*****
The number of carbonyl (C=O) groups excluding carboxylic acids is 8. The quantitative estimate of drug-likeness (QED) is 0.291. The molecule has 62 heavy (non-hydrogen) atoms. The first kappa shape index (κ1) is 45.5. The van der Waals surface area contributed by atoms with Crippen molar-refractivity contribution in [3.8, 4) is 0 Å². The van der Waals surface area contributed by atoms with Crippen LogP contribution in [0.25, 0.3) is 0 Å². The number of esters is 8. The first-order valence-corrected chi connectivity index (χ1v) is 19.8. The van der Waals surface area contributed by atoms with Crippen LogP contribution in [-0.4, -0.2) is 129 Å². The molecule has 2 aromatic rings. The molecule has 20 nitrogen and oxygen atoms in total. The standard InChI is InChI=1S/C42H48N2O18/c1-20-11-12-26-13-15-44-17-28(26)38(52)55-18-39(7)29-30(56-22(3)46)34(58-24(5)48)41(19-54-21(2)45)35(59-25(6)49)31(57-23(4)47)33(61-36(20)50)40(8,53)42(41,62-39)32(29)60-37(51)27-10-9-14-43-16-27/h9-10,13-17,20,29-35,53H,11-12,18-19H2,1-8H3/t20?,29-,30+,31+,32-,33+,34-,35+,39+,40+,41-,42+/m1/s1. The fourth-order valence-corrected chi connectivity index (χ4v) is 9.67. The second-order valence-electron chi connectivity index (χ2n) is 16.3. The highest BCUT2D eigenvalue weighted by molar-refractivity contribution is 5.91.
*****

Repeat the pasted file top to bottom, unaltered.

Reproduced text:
The number of carbonyl (C=O) groups excluding carboxylic acids is 8. The quantitative estimate of drug-likeness (QED) is 0.291. The molecule has 62 heavy (non-hydrogen) atoms. The first kappa shape index (κ1) is 45.5. The van der Waals surface area contributed by atoms with Crippen molar-refractivity contribution in [3.8, 4) is 0 Å². The van der Waals surface area contributed by atoms with Crippen LogP contribution in [0.25, 0.3) is 0 Å². The number of esters is 8. The first-order valence-corrected chi connectivity index (χ1v) is 19.8. The van der Waals surface area contributed by atoms with Crippen LogP contribution in [-0.4, -0.2) is 129 Å². The molecule has 2 aromatic rings. The molecule has 20 nitrogen and oxygen atoms in total. The standard InChI is InChI=1S/C42H48N2O18/c1-20-11-12-26-13-15-44-17-28(26)38(52)55-18-39(7)29-30(56-22(3)46)34(58-24(5)48)41(19-54-21(2)45)35(59-25(6)49)31(57-23(4)47)33(61-36(20)50)40(8,53)42(41,62-39)32(29)60-37(51)27-10-9-14-43-16-27/h9-10,13-17,20,29-35,53H,11-12,18-19H2,1-8H3/t20?,29-,30+,31+,32-,33+,34-,35+,39+,40+,41-,42+/m1/s1. The fourth-order valence-corrected chi connectivity index (χ4v) is 9.67. The second-order valence-electron chi connectivity index (χ2n) is 16.3. The highest BCUT2D eigenvalue weighted by molar-refractivity contribution is 5.91.